We’re open to discuss anything with anybody — oh, except for sex, politics, money, ourselves, Internet technology, critical theory, including the global versus the local trans-anything, post-everything, deconstruction, nomadism, gender, C, C++, Maya, claymation, GATS, intellectual copyrights, and the latest North Korean test missile. Shoot.
Forget about Sylvester and Divine, and even Harisu, the new face of shemale pop is Korea’s own Lady. In the spirit of all good manufactured pop, Korea’s Airang TV are hyping the crap out of the group on the eve of their debut album release. Is the music any good? Who cares, they look spectacular. Even Getty Images has clogged their service with pictures.
Pretty pop princesses are a dime a dozen, but meet “Lady”, not your typical girly group. These four foxy sirens are creating media frenzy as they poise to take the entertainment industry by storm. Korea’s first transgender group is set to release its debut album in a Euro-dance style.
And its members — Sine, Sahara, Binu and Yoona — born as ‘he’s are now ‘she’s with looks that many natural-born women would kill for.
“We love chocolate, shopping and gossip. Mentally we were always women, the only difference being that we changed something physical, simply we are women with an extra scar,” said one group member.
Keeping her acting career on the make, Korean transsexual model Hirasu is pretty much playing herself in a new tv show in Korea
Harisu will star in “Trembling Heart (Ttolinun Kasum)”, a 12-part miniseries to air on MBC beginning April 2.
The drama will tell six different stories revolving around one family. Harisu will star in one of the stories, according to the drama’s producers.
Harisu, who starred in the film “Yellow Hair 2” in 2001, has appeared in a television drama before, but this will be the first time for her to play a transsexual and a main character in a drama.
Harisu will appear in the third and fourth episodes of “Trembling Heart” as Park Man-ho, a man who experiences sexual confusion throughout his early life. After leaving his family for two years, he returns at the age of 30 as a woman named Park Hye-un.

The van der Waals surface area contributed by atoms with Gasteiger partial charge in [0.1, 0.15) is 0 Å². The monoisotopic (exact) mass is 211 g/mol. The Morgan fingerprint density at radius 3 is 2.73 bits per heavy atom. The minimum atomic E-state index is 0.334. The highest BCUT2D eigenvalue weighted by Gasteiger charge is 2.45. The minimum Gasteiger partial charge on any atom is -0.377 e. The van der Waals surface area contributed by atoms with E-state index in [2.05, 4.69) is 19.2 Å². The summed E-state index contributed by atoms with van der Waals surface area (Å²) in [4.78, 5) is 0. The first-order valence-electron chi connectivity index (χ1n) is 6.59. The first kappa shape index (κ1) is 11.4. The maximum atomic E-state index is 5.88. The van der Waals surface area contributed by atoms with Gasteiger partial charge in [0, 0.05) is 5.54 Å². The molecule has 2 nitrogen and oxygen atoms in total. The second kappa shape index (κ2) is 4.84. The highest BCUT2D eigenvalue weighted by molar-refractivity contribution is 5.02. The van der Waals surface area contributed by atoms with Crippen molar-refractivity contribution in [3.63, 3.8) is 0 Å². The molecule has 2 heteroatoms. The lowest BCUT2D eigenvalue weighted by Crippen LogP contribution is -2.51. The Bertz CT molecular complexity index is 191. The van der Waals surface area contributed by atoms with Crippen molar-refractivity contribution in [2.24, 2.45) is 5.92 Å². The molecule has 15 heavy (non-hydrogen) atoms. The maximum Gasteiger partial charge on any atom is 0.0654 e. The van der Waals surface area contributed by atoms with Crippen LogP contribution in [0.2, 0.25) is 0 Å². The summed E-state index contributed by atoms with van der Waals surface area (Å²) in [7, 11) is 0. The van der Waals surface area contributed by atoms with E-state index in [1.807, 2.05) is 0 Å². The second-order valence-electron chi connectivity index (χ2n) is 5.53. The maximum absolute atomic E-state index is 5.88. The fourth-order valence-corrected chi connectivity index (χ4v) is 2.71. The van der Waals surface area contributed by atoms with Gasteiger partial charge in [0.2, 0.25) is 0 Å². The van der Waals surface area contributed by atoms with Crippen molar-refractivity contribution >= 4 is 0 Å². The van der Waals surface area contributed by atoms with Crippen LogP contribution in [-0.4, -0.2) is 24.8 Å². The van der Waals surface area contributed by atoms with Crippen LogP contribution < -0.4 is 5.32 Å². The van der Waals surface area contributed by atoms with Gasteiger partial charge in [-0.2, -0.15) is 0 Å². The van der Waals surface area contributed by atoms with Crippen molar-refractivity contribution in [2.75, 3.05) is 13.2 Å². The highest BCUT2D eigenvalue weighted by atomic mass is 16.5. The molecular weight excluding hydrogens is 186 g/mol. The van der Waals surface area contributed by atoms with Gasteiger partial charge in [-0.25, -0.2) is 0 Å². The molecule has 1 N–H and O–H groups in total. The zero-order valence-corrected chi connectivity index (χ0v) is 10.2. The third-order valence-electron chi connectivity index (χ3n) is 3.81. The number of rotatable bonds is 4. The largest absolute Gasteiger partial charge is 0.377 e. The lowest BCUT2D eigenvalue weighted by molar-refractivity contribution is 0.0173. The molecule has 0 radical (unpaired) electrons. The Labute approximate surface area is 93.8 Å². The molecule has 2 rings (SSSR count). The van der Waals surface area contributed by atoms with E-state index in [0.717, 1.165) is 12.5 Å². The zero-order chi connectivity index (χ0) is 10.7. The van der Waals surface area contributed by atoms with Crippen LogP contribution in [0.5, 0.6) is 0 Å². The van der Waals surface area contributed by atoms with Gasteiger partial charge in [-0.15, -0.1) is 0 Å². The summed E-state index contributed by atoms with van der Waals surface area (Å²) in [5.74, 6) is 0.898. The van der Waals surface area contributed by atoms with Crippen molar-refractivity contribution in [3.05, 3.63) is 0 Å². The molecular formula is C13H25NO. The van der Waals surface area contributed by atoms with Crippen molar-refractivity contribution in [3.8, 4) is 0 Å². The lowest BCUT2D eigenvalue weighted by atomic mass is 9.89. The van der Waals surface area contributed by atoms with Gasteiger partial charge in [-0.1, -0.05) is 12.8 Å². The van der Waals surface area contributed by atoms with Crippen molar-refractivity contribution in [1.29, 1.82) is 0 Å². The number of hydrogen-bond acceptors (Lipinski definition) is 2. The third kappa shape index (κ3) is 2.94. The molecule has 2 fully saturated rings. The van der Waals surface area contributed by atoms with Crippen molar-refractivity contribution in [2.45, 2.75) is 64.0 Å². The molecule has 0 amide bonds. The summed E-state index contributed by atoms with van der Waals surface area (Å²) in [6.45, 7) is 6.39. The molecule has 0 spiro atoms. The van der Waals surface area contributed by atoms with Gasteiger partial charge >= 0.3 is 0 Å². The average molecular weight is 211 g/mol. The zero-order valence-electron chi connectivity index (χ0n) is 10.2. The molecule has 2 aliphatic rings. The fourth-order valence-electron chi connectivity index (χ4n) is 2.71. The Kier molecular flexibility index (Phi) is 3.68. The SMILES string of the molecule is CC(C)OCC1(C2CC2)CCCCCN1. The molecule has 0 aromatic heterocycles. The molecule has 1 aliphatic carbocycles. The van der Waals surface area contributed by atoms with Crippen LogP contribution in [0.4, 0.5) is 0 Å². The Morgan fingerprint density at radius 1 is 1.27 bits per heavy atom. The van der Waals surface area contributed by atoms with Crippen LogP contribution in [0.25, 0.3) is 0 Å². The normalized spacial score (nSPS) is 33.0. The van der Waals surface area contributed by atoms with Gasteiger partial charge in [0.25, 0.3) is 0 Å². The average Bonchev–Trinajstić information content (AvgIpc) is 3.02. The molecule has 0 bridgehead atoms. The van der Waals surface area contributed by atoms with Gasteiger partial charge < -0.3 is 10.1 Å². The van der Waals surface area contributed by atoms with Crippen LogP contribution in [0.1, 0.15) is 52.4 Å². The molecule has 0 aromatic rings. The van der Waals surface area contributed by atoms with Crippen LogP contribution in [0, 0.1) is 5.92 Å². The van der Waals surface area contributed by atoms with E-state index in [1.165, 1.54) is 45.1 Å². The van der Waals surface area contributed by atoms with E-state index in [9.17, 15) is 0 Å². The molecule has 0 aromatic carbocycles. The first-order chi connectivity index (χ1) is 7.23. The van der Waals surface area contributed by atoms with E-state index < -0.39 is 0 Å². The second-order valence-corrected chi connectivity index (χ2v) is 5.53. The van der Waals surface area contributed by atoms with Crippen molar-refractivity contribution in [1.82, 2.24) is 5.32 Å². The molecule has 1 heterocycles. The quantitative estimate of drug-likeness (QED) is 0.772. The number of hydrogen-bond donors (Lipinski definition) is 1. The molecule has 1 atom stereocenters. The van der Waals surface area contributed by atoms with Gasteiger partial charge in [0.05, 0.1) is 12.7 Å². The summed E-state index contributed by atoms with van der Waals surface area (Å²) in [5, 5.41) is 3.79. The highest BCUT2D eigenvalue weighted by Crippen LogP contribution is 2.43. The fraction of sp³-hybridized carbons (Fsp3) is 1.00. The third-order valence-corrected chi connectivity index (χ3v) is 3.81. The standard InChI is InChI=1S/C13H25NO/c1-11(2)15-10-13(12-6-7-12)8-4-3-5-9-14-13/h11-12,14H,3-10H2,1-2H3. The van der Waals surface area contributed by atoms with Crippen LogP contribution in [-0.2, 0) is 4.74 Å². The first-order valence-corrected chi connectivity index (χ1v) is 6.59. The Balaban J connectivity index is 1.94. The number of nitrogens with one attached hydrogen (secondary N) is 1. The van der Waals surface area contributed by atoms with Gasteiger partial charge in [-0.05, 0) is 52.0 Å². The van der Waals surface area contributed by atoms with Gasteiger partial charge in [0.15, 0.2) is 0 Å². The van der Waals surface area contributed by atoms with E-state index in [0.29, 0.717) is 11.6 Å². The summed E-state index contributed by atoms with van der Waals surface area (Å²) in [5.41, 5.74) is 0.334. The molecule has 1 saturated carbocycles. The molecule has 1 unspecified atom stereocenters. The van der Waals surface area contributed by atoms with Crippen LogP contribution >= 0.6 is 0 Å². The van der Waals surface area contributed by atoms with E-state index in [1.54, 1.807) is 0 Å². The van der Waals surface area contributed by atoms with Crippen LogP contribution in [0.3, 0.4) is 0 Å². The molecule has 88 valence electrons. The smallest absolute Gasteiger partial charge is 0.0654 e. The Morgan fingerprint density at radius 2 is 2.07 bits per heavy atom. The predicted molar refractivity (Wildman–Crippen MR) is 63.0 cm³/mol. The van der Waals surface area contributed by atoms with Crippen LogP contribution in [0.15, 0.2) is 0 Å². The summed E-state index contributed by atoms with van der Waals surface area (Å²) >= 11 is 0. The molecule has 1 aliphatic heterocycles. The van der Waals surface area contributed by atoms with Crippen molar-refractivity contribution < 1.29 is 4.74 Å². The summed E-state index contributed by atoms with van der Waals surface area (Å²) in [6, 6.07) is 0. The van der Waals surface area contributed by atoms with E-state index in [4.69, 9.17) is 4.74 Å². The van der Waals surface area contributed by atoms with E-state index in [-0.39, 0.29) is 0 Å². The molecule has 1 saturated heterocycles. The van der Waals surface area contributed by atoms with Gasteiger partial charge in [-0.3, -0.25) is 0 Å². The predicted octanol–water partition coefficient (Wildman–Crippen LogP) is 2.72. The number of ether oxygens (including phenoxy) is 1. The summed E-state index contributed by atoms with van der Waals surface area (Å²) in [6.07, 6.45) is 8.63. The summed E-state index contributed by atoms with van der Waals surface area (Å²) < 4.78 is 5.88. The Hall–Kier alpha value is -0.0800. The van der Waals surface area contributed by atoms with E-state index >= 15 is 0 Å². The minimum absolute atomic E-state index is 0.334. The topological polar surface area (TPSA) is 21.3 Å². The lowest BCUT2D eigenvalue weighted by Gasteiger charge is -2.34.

The Hong Kong Gay and Lesbian Film Festival came and went last month and I didn’t even notice. oops. But over the other side of the world at the Berlin Film Festival, Hong Kong filmmaker Yonfan is about to see Cherry Blossoms premiere in the Panorama section. Korean transsexual Harisu is playing Madame Umeki. If Haruki Murakami’s novel Kafka on the Shore ever gets made into a film maybe she will play Oshima, the librarian’s impressively literate, transsexual assistant.
Last month the Hong Kong Film Critics Society named “Colour Blossoms” one of nine “recommended films” of 2004 – others were Wong Kar-Wai’s moody drama “2046” and Stephen Chow’s comedy “Kungfu Hustle” – and Berlin is an affirmation for the complex filmmaker and for the kind of original storytelling that he has devoted his life to.
When “Colour Blossoms” opened in Hong Kong in the autumn, it had very modest box office results, making nothing like the $2 million (of his own money) that it had cost.
The less-than-warm reception was in no small part because Hong Kong’s powerful tabloid media laid on the negative publicity in the months leading up to its premiereThe papers criticized the film for its supposed pornography, and slammed its star, a once-much-loved socialite now fallen from grace named Teresa Cheung.